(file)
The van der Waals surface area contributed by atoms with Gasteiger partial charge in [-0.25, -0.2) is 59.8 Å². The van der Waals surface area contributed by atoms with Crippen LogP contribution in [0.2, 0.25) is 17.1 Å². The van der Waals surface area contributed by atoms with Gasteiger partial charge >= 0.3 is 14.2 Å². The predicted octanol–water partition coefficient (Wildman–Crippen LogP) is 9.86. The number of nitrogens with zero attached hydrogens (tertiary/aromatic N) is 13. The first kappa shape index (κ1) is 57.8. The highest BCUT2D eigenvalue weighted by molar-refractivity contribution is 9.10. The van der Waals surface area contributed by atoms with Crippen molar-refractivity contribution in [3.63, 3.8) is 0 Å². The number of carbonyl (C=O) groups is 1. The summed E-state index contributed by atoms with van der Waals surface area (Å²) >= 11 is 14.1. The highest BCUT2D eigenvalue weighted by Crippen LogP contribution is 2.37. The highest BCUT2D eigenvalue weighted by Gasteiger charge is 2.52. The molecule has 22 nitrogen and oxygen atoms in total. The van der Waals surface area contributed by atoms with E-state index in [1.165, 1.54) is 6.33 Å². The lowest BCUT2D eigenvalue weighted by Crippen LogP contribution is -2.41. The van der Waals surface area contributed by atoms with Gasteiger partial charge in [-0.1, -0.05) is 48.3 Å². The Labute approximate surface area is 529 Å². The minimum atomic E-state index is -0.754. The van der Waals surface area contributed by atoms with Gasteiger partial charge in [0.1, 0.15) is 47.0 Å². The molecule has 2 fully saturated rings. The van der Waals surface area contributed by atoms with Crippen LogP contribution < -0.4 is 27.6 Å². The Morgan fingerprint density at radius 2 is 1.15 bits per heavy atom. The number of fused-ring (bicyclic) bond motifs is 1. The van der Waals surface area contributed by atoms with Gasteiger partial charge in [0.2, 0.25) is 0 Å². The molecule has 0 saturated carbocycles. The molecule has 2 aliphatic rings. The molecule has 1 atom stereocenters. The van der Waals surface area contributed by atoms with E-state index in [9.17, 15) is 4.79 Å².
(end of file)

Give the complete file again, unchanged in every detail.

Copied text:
The van der Waals surface area contributed by atoms with Gasteiger partial charge in [-0.25, -0.2) is 59.8 Å². The van der Waals surface area contributed by atoms with Crippen LogP contribution in [0.2, 0.25) is 17.1 Å². The van der Waals surface area contributed by atoms with Gasteiger partial charge >= 0.3 is 14.2 Å². The predicted octanol–water partition coefficient (Wildman–Crippen LogP) is 9.86. The number of nitrogens with zero attached hydrogens (tertiary/aromatic N) is 13. The first kappa shape index (κ1) is 57.8. The highest BCUT2D eigenvalue weighted by molar-refractivity contribution is 9.10. The van der Waals surface area contributed by atoms with Crippen molar-refractivity contribution in [3.63, 3.8) is 0 Å². The number of carbonyl (C=O) groups is 1. The summed E-state index contributed by atoms with van der Waals surface area (Å²) >= 11 is 14.1. The highest BCUT2D eigenvalue weighted by Crippen LogP contribution is 2.37. The highest BCUT2D eigenvalue weighted by Gasteiger charge is 2.52. The molecule has 22 nitrogen and oxygen atoms in total. The van der Waals surface area contributed by atoms with E-state index in [1.165, 1.54) is 6.33 Å². The lowest BCUT2D eigenvalue weighted by Crippen LogP contribution is -2.41. The van der Waals surface area contributed by atoms with Gasteiger partial charge in [-0.1, -0.05) is 48.3 Å². The Labute approximate surface area is 529 Å². The minimum atomic E-state index is -0.754. The van der Waals surface area contributed by atoms with Gasteiger partial charge in [0.1, 0.15) is 47.0 Å². The molecule has 2 fully saturated rings. The van der Waals surface area contributed by atoms with Crippen LogP contribution < -0.4 is 27.6 Å². The Morgan fingerprint density at radius 2 is 1.15 bits per heavy atom. The number of fused-ring (bicyclic) bond motifs is 1. The van der Waals surface area contributed by atoms with Gasteiger partial charge in [0.2, 0.25) is 0 Å². The molecule has 0 saturated carbocycles. The molecule has 2 aliphatic rings. The molecule has 1 atom stereocenters. The van der Waals surface area contributed by atoms with E-state index in [9.17, 15) is 4.79 Å².